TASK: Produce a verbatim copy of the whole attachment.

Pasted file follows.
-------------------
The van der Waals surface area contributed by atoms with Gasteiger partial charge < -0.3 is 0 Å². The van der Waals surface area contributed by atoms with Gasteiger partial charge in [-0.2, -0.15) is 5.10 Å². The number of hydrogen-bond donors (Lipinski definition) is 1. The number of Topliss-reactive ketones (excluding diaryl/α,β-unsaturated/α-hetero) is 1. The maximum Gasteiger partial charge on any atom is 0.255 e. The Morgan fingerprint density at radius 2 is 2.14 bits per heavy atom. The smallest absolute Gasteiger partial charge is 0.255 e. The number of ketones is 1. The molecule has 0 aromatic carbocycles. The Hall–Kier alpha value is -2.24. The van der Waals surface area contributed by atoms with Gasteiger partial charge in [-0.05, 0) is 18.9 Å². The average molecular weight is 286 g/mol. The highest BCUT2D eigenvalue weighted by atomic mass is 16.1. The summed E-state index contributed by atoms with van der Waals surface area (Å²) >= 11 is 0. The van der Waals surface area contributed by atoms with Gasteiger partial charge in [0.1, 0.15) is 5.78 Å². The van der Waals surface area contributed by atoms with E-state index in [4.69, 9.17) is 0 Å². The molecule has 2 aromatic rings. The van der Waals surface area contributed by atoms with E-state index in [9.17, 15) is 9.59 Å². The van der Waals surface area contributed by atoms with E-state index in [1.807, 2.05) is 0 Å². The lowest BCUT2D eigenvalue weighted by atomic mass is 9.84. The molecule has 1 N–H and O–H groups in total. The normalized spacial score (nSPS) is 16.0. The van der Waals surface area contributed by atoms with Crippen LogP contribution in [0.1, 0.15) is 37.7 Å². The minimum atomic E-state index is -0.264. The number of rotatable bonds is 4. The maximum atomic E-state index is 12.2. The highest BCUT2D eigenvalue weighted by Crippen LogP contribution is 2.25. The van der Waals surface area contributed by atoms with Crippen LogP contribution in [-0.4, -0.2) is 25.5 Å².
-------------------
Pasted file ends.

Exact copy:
The van der Waals surface area contributed by atoms with Gasteiger partial charge < -0.3 is 0 Å². The van der Waals surface area contributed by atoms with Gasteiger partial charge in [-0.2, -0.15) is 5.10 Å². The number of hydrogen-bond donors (Lipinski definition) is 1. The number of Topliss-reactive ketones (excluding diaryl/α,β-unsaturated/α-hetero) is 1. The maximum Gasteiger partial charge on any atom is 0.255 e. The Morgan fingerprint density at radius 2 is 2.14 bits per heavy atom. The smallest absolute Gasteiger partial charge is 0.255 e. The number of ketones is 1. The molecule has 0 aromatic carbocycles. The Hall–Kier alpha value is -2.24. The van der Waals surface area contributed by atoms with Gasteiger partial charge in [-0.05, 0) is 18.9 Å². The average molecular weight is 286 g/mol. The highest BCUT2D eigenvalue weighted by atomic mass is 16.1. The summed E-state index contributed by atoms with van der Waals surface area (Å²) >= 11 is 0. The van der Waals surface area contributed by atoms with Gasteiger partial charge in [0.1, 0.15) is 5.78 Å². The van der Waals surface area contributed by atoms with E-state index in [4.69, 9.17) is 0 Å². The molecule has 2 aromatic rings. The van der Waals surface area contributed by atoms with E-state index in [9.17, 15) is 9.59 Å². The van der Waals surface area contributed by atoms with E-state index in [1.807, 2.05) is 0 Å². The lowest BCUT2D eigenvalue weighted by atomic mass is 9.84. The molecule has 1 N–H and O–H groups in total. The normalized spacial score (nSPS) is 16.0. The van der Waals surface area contributed by atoms with Crippen LogP contribution in [0.1, 0.15) is 37.7 Å². The minimum atomic E-state index is -0.264. The number of rotatable bonds is 4. The maximum atomic E-state index is 12.2. The highest BCUT2D eigenvalue weighted by Crippen LogP contribution is 2.25. The van der Waals surface area contributed by atoms with Crippen LogP contribution in [-0.4, -0.2) is 25.5 Å².